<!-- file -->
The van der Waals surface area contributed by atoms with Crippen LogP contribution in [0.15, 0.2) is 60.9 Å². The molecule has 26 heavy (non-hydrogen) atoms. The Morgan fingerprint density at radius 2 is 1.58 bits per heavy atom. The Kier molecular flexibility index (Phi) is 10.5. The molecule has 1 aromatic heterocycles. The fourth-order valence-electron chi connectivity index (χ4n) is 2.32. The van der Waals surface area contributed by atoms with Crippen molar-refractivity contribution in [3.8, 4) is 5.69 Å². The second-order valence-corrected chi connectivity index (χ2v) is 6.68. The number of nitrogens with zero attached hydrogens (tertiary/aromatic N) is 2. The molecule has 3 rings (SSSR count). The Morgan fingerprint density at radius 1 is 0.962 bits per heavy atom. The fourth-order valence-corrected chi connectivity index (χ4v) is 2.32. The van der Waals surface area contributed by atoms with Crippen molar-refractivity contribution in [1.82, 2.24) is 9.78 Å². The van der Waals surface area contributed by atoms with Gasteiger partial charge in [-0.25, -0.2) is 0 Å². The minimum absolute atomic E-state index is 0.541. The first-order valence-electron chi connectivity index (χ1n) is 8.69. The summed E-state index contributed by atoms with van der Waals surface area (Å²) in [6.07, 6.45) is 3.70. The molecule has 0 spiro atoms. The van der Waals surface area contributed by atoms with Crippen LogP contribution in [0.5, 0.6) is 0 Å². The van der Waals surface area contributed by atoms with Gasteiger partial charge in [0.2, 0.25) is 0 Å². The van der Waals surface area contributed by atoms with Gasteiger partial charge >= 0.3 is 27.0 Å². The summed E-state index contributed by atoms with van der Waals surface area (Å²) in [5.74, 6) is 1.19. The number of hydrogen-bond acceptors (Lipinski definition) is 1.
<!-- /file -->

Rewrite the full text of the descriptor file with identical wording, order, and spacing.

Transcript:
The van der Waals surface area contributed by atoms with Crippen LogP contribution in [0.15, 0.2) is 60.9 Å². The molecule has 26 heavy (non-hydrogen) atoms. The Morgan fingerprint density at radius 2 is 1.58 bits per heavy atom. The Kier molecular flexibility index (Phi) is 10.5. The molecule has 1 aromatic heterocycles. The fourth-order valence-electron chi connectivity index (χ4n) is 2.32. The van der Waals surface area contributed by atoms with Crippen molar-refractivity contribution in [3.8, 4) is 5.69 Å². The second-order valence-corrected chi connectivity index (χ2v) is 6.68. The number of nitrogens with zero attached hydrogens (tertiary/aromatic N) is 2. The molecule has 3 rings (SSSR count). The Morgan fingerprint density at radius 1 is 0.962 bits per heavy atom. The fourth-order valence-corrected chi connectivity index (χ4v) is 2.32. The van der Waals surface area contributed by atoms with Crippen molar-refractivity contribution in [1.82, 2.24) is 9.78 Å². The van der Waals surface area contributed by atoms with Gasteiger partial charge in [-0.25, -0.2) is 0 Å². The minimum absolute atomic E-state index is 0.541. The first-order valence-electron chi connectivity index (χ1n) is 8.69. The summed E-state index contributed by atoms with van der Waals surface area (Å²) in [6.07, 6.45) is 3.70. The molecule has 0 spiro atoms. The van der Waals surface area contributed by atoms with Crippen LogP contribution in [0.5, 0.6) is 0 Å². The van der Waals surface area contributed by atoms with Gasteiger partial charge in [0.2, 0.25) is 0 Å². The van der Waals surface area contributed by atoms with Gasteiger partial charge >= 0.3 is 27.0 Å². The summed E-state index contributed by atoms with van der Waals surface area (Å²) in [5.74, 6) is 1.19. The number of hydrogen-bond acceptors (Lipinski definition) is 1.